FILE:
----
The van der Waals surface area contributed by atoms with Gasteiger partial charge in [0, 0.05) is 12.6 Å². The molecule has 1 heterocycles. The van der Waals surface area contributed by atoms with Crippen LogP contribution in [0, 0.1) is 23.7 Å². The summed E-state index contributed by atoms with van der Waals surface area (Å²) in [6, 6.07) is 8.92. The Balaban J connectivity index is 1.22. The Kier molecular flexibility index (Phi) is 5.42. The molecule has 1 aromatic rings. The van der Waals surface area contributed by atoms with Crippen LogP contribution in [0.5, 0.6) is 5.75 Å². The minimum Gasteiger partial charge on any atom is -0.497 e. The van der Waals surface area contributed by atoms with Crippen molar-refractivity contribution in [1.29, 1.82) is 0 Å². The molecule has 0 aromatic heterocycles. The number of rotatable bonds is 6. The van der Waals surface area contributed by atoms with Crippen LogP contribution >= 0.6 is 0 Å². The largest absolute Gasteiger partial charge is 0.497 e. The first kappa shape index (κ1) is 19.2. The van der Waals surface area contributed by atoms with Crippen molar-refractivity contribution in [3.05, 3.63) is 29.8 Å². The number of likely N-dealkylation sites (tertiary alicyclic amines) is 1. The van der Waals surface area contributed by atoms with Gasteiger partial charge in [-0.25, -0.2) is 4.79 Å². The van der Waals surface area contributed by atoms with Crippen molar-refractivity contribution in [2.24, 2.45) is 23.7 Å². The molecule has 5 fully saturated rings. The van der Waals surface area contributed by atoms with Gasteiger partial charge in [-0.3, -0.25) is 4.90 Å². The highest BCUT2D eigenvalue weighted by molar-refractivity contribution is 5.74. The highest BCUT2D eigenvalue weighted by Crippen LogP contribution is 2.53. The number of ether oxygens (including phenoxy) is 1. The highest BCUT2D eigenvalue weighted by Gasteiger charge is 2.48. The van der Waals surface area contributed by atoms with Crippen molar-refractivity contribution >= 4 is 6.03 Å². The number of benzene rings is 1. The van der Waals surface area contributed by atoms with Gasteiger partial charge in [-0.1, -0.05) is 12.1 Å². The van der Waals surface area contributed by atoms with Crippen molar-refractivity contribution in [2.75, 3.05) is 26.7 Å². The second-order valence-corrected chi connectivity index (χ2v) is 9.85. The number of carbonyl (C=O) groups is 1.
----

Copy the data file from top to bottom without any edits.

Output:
The van der Waals surface area contributed by atoms with Gasteiger partial charge in [0, 0.05) is 12.6 Å². The molecule has 1 heterocycles. The van der Waals surface area contributed by atoms with Crippen LogP contribution in [0, 0.1) is 23.7 Å². The summed E-state index contributed by atoms with van der Waals surface area (Å²) in [6, 6.07) is 8.92. The Balaban J connectivity index is 1.22. The Kier molecular flexibility index (Phi) is 5.42. The molecule has 1 aromatic rings. The van der Waals surface area contributed by atoms with Crippen LogP contribution in [0.5, 0.6) is 5.75 Å². The minimum Gasteiger partial charge on any atom is -0.497 e. The van der Waals surface area contributed by atoms with Crippen molar-refractivity contribution in [1.29, 1.82) is 0 Å². The molecule has 0 aromatic heterocycles. The number of rotatable bonds is 6. The van der Waals surface area contributed by atoms with Crippen LogP contribution >= 0.6 is 0 Å². The largest absolute Gasteiger partial charge is 0.497 e. The first kappa shape index (κ1) is 19.2. The van der Waals surface area contributed by atoms with Crippen molar-refractivity contribution in [3.05, 3.63) is 29.8 Å². The number of likely N-dealkylation sites (tertiary alicyclic amines) is 1. The van der Waals surface area contributed by atoms with Gasteiger partial charge in [-0.25, -0.2) is 4.79 Å². The van der Waals surface area contributed by atoms with Crippen molar-refractivity contribution in [2.24, 2.45) is 23.7 Å². The molecule has 5 fully saturated rings. The van der Waals surface area contributed by atoms with Gasteiger partial charge in [-0.3, -0.25) is 4.90 Å². The highest BCUT2D eigenvalue weighted by molar-refractivity contribution is 5.74. The highest BCUT2D eigenvalue weighted by Crippen LogP contribution is 2.53. The number of ether oxygens (including phenoxy) is 1. The highest BCUT2D eigenvalue weighted by Gasteiger charge is 2.48. The van der Waals surface area contributed by atoms with Crippen molar-refractivity contribution >= 4 is 6.03 Å². The number of benzene rings is 1. The van der Waals surface area contributed by atoms with Gasteiger partial charge in [-0.1, -0.05) is 12.1 Å². The van der Waals surface area contributed by atoms with Crippen molar-refractivity contribution in [2.75, 3.05) is 26.7 Å². The second-order valence-corrected chi connectivity index (χ2v) is 9.85. The number of carbonyl (C=O) groups is 1.